The Epilogue made no sense for my choices (SPOILERS)

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User Info: BenuNeko

4 years ago#21
Cross-posted from a similar topic on the PC board, because I'd like to talk about this with folks, having just finished the game. :)

This was a narrative experience like none I've ever experienced, although Heavy Rain came close. The fact that people are frustrated there wasn't a "perfect" ending where Lee doesn't/you don't die is kind of disappointing - that's not the point of the game and not the narrative point that the game designers were trying to make.

Someone mentioned on this ( Kotaku piece about a similar topic that the choices matter because they change who Lee is to you, and if there were branching paths like in Heavy Rain people would just go for the "perfect" ending. Don't get me wrong, Heavy Rain was great and I enjoyed going back for different endings, but that was more like watching something happen and people develop rather than developing with Lee.

I tried to make Lee decide things the way I would, and it really made some of the things in the story hurt, and some of them feel really good. The feeling of helplessness I had when Lee got bitten really got to me, and not in a "this isn't fair, I want to change how this turns out" kind of way. It changed how I made decisions, and was a really good part of the story. This is a story about hopelessness and how you react to it, and the choices I made because of the bite were some of the hardest ones. I got emotionally wrapped up in the story way more than I did Heavy Rain, and that's saying something because I enjoyed the hell out of that one.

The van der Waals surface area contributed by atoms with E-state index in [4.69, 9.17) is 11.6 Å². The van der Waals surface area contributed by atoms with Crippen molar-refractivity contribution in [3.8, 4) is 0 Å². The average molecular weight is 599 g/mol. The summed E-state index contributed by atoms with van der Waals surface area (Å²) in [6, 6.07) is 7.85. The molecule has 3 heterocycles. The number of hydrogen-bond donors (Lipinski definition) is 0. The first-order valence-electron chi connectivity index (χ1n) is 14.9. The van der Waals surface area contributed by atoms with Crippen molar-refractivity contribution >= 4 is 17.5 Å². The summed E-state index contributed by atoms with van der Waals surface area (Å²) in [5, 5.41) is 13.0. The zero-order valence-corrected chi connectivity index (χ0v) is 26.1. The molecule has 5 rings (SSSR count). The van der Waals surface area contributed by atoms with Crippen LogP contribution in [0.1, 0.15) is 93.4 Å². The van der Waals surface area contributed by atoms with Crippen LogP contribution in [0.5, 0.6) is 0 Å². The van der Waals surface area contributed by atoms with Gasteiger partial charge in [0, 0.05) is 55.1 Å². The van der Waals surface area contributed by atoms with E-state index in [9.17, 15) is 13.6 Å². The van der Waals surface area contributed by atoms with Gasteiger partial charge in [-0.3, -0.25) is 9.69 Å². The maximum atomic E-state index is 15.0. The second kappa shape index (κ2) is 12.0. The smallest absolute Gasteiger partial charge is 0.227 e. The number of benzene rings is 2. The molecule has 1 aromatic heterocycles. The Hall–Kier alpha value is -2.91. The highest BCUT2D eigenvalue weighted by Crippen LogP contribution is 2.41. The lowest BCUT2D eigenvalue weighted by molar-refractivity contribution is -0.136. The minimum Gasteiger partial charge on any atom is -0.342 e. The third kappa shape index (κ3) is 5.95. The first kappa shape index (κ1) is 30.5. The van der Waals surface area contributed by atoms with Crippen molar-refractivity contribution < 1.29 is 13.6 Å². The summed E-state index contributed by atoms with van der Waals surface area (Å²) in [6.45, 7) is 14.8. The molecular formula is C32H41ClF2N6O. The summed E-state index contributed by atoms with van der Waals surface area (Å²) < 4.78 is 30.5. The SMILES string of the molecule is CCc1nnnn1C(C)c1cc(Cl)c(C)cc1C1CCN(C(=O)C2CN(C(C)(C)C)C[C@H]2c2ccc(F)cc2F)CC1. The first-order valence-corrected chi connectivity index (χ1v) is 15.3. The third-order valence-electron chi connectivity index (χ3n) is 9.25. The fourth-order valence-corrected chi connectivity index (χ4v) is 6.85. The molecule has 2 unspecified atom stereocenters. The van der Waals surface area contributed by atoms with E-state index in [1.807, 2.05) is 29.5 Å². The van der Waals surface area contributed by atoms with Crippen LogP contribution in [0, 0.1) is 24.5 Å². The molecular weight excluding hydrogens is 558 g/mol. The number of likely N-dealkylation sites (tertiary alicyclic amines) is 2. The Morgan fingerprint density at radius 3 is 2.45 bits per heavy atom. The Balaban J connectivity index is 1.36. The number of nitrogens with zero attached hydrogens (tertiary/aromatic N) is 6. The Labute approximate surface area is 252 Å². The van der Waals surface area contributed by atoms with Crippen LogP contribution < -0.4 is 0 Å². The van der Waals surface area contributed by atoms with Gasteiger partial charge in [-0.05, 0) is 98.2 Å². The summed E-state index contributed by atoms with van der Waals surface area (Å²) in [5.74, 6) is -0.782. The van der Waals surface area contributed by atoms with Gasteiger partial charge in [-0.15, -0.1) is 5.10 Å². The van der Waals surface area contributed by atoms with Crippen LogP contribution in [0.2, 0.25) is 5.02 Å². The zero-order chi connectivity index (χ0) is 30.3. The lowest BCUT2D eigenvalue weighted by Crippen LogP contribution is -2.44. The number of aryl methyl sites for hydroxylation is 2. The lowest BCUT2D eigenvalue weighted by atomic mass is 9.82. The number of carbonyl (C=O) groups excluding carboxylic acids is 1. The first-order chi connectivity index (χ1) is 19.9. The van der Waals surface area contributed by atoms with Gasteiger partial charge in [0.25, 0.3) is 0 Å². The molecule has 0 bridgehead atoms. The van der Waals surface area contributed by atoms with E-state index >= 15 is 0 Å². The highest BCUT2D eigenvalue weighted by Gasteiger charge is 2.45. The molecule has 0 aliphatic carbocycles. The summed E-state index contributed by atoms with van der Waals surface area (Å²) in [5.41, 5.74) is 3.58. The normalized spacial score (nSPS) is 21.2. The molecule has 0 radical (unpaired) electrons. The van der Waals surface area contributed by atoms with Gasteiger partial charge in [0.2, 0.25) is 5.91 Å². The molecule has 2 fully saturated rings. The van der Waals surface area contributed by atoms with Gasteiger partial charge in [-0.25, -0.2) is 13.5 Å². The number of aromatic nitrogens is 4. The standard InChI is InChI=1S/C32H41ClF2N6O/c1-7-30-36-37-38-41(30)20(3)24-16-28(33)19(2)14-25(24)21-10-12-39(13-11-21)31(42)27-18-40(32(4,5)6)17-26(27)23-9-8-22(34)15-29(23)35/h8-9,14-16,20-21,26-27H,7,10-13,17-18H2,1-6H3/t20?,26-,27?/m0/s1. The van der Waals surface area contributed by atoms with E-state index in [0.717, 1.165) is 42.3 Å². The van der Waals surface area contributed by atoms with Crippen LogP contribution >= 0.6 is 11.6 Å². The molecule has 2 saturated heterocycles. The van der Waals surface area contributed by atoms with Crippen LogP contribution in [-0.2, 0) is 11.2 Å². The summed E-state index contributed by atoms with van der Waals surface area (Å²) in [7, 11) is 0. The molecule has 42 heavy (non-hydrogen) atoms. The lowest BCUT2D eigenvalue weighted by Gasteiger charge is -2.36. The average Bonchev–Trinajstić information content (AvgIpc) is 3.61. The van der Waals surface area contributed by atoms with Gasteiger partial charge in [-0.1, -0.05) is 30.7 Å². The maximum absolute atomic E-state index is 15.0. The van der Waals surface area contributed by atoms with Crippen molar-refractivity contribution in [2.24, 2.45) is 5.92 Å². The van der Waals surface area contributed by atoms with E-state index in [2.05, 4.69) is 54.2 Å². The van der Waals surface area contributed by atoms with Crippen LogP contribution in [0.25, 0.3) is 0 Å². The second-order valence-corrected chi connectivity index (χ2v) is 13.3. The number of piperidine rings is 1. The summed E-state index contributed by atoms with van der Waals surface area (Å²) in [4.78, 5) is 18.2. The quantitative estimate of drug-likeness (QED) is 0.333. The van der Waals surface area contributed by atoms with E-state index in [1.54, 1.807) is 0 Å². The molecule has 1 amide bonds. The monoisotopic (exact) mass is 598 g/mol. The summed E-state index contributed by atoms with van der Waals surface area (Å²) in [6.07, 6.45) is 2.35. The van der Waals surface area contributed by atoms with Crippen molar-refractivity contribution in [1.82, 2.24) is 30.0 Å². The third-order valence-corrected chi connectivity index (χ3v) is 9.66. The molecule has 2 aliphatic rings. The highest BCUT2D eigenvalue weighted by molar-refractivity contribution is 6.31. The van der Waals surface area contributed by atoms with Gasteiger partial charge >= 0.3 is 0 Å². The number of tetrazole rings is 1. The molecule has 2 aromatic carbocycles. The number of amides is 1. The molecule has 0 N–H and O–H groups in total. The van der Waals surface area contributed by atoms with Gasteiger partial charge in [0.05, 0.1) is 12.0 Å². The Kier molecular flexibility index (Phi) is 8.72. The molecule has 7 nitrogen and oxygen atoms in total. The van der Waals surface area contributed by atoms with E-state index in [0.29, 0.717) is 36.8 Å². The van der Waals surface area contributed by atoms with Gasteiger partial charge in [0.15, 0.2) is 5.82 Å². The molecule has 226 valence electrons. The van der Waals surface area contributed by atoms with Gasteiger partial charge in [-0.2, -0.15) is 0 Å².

Really, the folks who said above that people's cries for having a "big bad" is video game logic are, in my opinion, correct. I think this story was absolutely fantastic, and making small choices changed my experience of the game if not the ending. It's a zombie apocalypse. People are going to die. It's how you get there that matters.

If you want to think more about it (which is probably the most rewarding part of this game, the thinking it makes you do) I'd encourage you to also read this piece by gaming critic Sparky Clarkson:

Sparky Clarkson wrote (
Lee’s choices don’t change the world, or alter the fundamental flow of the story. He can do nothing to keep the drugstore safe, preserve the motel stronghold, or prevent the treacheries in Savannah. If those are the kinds of choices that “matter”, then Lee’s decisions don’t. But decisions that mattered in that way wouldn’t really fit the themes of The Walking Dead. It’s not a world where a man ultimately has any real power to save anyone.

But the choices in The Walking Dead aren’t really about changing the world, they’re about changing Lee. The player’s choices define who Lee is, whose company he values, what principles he chooses to uphold. The world reacts to those decisions, in subtle ways that either reinforce those decisions (for instance, in the developing friendship with Kenny) or play off them (as in the case of Duck’s fate). The player’s choices matter because they establish a context for his emotional connection, through Lee, to the game world.